The idea was, if you wore a jacket, one could place the receiver in your pocket and run the cable down the sleeve of the jacket to the wrist. The supplied stereo headphones acted as the antenna. This was the introduction of LCD (liquid crystal diode in a TV device) technology to the world. Field-effect guest-host (an electro-optic effect discovered by George Heilmeier at RCA) liquid crystal with 31,920 pixels. The display is small but very easy to view in bright sunlight, a marvel of technology in 1982! The first one piece LCD TV would come one year later, the Casio TV 10. More about that later.
Seiko TV Watch retailed for $495.00. Roger Moore wore this watch in one of the James Bond films and Tom Hanks could be seen wearing this watch in the movie Dragnet. I purchased this set new in 1983 and is fully functional today. Click on the image for a full wallpaper 1600×1200 for your computer.
Screen shot from my television of the movie Dragnet. Here, a scene of Tom Hank’s wearing the Seiko TV watch.
START OF COLLECTION TIME LINE 1959 THROUGH 2000
It all started here with the 1959 Philco Safari The worlds first transistor portable television. Philco beat Sony to the market by eleven months. Sony founder (and President at the time) Masaru Ibuka, proudly announced to the world on Christmas day, December 25, 1959 the production ready Sony TV 8-301W, but it was first released for sale in May, 1960. This set is anything but micro, weighing in at over 15 pounds and 15 1/2 ” h x 7 7/8″ w x 5 3/4″ d. It still had two miniature high voltage rectifier tubes. Fully self contained with a built in 7.5 volt rechargeable battery. Philco engineers had to reduce the battery drain, so they came up with a two inch upward firing CRT (cathode ray tube) which reflected off of a silvered mirror and out though a 5″ x 7″ projection lens. A projection TV just like the very old vintage console models! One could view a virtual 14 inch image from 3 1/2 feet away, but if one were not directly in front of the TV, the image faded out. Field tests published show that the Safari was a strong performer picking up distant broadcasts that larger console models of the day could not pick up with a surprising clear image. The transistors were custom designed for this TV. It has a protective sun shade. It did not sell in big numbers largely because of it’s expensive $250.00 1959 dollars, however sales were brisk across the country in anticipation of the 1959 World Series. ( for the first time, no worries about a power cord) The Los Angles Dodgers beat the Chicago White Sox, four games to two.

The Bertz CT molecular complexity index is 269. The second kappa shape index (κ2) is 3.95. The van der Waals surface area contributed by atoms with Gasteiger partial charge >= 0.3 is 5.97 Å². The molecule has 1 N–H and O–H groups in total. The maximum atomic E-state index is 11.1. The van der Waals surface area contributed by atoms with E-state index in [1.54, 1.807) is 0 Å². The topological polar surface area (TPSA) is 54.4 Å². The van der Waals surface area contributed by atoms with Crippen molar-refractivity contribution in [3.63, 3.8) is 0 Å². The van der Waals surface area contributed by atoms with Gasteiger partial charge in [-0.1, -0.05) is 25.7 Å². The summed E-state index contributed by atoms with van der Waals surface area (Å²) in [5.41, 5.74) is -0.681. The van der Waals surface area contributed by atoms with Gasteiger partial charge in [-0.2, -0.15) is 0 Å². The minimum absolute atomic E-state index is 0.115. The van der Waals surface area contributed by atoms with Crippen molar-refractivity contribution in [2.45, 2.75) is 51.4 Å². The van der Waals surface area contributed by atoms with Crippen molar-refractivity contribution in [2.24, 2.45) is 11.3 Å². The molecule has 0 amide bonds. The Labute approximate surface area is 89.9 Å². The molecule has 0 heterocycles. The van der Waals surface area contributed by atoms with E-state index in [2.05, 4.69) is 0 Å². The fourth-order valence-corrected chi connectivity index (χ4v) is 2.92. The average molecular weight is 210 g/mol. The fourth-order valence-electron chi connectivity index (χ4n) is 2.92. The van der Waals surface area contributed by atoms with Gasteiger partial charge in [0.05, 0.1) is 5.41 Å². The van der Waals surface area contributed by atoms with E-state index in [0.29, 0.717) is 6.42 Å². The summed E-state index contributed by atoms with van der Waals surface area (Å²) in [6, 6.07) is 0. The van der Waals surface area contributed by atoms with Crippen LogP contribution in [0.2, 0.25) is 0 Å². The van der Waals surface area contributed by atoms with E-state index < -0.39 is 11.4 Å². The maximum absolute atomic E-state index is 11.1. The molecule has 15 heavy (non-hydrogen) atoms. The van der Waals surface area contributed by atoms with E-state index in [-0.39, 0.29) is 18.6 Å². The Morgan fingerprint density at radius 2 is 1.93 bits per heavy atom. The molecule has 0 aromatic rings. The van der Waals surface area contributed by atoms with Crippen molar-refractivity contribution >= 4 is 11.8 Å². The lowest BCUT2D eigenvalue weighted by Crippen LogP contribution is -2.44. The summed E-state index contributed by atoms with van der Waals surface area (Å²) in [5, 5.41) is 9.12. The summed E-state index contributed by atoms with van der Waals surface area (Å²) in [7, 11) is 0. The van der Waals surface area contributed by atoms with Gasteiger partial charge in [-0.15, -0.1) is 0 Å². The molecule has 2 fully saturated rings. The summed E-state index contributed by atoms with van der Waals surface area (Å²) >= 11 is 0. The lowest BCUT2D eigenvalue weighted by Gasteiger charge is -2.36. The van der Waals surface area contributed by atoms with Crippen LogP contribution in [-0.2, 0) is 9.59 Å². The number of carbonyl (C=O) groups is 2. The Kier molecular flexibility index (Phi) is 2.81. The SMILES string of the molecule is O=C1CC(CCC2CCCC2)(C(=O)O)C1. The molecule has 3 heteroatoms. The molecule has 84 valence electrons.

Emil I. Harman (1897-1982) was an extremely talented designer who came to U.S. from Germany right after WWI. He designed the Safari TV. He filed for U.S. Patent on June 16, 1959 and Patent issued May 22, 1962. I first saw this set as a boy, 12 years old in my native Milwaukee neighborhood. I remember walking in a store on a bright sunny summer day in 1959, attracted by a transistor radio in the window. My jaw dropped when there was this strange looking TV, set up in it’s own display stand. I had never seen anything like it. Indeed, after that day, I never saw one again or thought about it until just recently after my retirement, there she was shinning and new looking at an estate sale. A 51 year reunion and ironically, the model number is H 2010 ! The photos you see are as purchased. It displays a full raster, beyond that, I have not tested it. Only VHF 13 channels, no UHF.
Philco Safari Black World’s First Transistor Portable Television Debut June 1959
Just arrived, 1959 Philco Safari, this time in black leather cowhide. Acquired May, 2010. Hooked a digital converter box to it and it works and displays a very nice clear image. The previous owner removed the chrome strip that fastens down the lens/optic top portion to the chassis, probably to service the unit. I will try to find a replacement for this strip. The leather case is pristine.
A television commercial for the Philco Safari found on YouTube courtesy of TheHistoryofTV.
This photo shows the two inch CRT below and the reflected image. I could not get my camera to focus on the image as it focus’s 4 inches behind viewing screen . My camera’s infrared focused on the viewing screen. It is actually very clear and the further one pulls away from the set the larger the image appears.